A recent study at the University of Florida found that 35% of designated drivers had drank during the night, and had blood-alcohol levels that were high enough to impair their driving.

The study polled over 1,000 bar patrons in the downtown of a major Southern college campus – and half the respondents who registered as “designated drivers” recorded a blood alcohol level higher than .05%.

While the legal threshold for intoxication is higher than .05% in most jurisdictions, the study shines a troubling light on two trends.

Buzzed Driving

Despite attempts by many state and national agencies to counter the myth, buzzed driving is just as dangerous as drunk driving. A buzzed driver may significantly overestimate their abilities and reaction speeds, resulting in accidents, injuries, and worse. A blood alcohol level of .05% certainly qualifies as buzzed driving, and this level of impairment has been shown to slow reaction speeds and increase the danger of driving.

The fact that so many of the “responsible” designated drivers in this study had chosen to drive buzzed instead of remaining sober is troubling. The inability to go a night without indulging in drink – even after making the commitment to do so to your companions – could be seen as a sign of a burgeoning alcoholism.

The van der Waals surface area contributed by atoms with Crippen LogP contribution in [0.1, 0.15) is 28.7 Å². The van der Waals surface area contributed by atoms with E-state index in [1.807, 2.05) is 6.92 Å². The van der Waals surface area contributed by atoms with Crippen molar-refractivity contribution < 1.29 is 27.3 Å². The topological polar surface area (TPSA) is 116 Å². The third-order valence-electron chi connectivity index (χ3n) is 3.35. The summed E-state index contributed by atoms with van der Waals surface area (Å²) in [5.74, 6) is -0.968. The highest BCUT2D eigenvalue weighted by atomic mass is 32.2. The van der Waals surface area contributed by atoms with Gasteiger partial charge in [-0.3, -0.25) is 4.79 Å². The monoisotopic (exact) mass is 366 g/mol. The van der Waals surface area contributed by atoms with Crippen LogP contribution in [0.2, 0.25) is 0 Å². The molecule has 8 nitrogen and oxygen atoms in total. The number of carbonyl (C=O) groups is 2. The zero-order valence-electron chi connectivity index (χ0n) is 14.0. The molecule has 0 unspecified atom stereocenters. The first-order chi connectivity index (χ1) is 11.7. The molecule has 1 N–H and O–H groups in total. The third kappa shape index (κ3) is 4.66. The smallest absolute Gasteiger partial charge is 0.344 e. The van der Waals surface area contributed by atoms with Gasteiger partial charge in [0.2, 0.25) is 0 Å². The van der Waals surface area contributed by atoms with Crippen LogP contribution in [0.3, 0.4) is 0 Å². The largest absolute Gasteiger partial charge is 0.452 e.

College Binge Drinking

The fact the study took place at a college campus also remind us that college binge drinking remains a serious health issue. While oft-joked about and seen as something of a “tradition”, binge drinking by college students has been linked to a number of later health problems, and is a starting point for many people dealing with alcoholism.

This study illustrates the pervasive nature of drinking in the college experience – which, when combined with abuse of stimulants like Adderall, can be deadly.

Finding Help

If you are in college, or know someone in college, suffering with an alcohol problem, you can help them. Don’t be scared to reach out and ask for help – talk to our counselors today.